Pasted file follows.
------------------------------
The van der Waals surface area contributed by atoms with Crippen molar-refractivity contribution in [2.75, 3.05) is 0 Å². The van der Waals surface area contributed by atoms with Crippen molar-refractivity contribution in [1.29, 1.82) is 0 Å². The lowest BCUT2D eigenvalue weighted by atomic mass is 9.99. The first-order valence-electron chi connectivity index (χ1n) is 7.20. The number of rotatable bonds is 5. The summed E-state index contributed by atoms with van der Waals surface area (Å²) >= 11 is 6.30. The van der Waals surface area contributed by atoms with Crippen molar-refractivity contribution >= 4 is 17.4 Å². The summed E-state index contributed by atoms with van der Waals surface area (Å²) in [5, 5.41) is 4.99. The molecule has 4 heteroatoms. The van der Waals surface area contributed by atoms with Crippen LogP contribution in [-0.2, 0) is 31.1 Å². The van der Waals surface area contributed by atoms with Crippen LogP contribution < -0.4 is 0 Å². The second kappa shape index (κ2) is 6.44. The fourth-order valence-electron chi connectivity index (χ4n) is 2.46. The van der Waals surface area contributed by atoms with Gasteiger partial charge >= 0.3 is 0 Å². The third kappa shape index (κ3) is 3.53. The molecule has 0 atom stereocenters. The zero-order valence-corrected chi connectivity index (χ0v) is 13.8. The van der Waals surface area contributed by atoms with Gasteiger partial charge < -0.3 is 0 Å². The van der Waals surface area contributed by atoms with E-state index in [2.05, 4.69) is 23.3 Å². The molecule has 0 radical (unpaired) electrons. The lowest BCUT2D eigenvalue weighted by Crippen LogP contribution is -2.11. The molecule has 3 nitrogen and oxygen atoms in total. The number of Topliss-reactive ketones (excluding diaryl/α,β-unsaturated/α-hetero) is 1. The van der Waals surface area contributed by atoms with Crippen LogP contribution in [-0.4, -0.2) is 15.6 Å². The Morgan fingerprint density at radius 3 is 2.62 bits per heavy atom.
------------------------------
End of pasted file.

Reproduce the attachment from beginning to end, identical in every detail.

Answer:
The van der Waals surface area contributed by atoms with Crippen molar-refractivity contribution in [2.75, 3.05) is 0 Å². The van der Waals surface area contributed by atoms with Crippen molar-refractivity contribution in [1.29, 1.82) is 0 Å². The lowest BCUT2D eigenvalue weighted by atomic mass is 9.99. The first-order valence-electron chi connectivity index (χ1n) is 7.20. The number of rotatable bonds is 5. The summed E-state index contributed by atoms with van der Waals surface area (Å²) >= 11 is 6.30. The van der Waals surface area contributed by atoms with Crippen molar-refractivity contribution >= 4 is 17.4 Å². The summed E-state index contributed by atoms with van der Waals surface area (Å²) in [5, 5.41) is 4.99. The molecule has 4 heteroatoms. The van der Waals surface area contributed by atoms with Crippen LogP contribution in [-0.2, 0) is 31.1 Å². The van der Waals surface area contributed by atoms with Crippen LogP contribution < -0.4 is 0 Å². The second kappa shape index (κ2) is 6.44. The fourth-order valence-electron chi connectivity index (χ4n) is 2.46. The van der Waals surface area contributed by atoms with Gasteiger partial charge >= 0.3 is 0 Å². The third kappa shape index (κ3) is 3.53. The molecule has 0 atom stereocenters. The zero-order valence-corrected chi connectivity index (χ0v) is 13.8. The van der Waals surface area contributed by atoms with Gasteiger partial charge < -0.3 is 0 Å². The van der Waals surface area contributed by atoms with E-state index in [2.05, 4.69) is 23.3 Å². The molecule has 0 radical (unpaired) electrons. The lowest BCUT2D eigenvalue weighted by Crippen LogP contribution is -2.11. The molecule has 3 nitrogen and oxygen atoms in total. The number of Topliss-reactive ketones (excluding diaryl/α,β-unsaturated/α-hetero) is 1. The van der Waals surface area contributed by atoms with Crippen LogP contribution in [-0.4, -0.2) is 15.6 Å². The Morgan fingerprint density at radius 3 is 2.62 bits per heavy atom.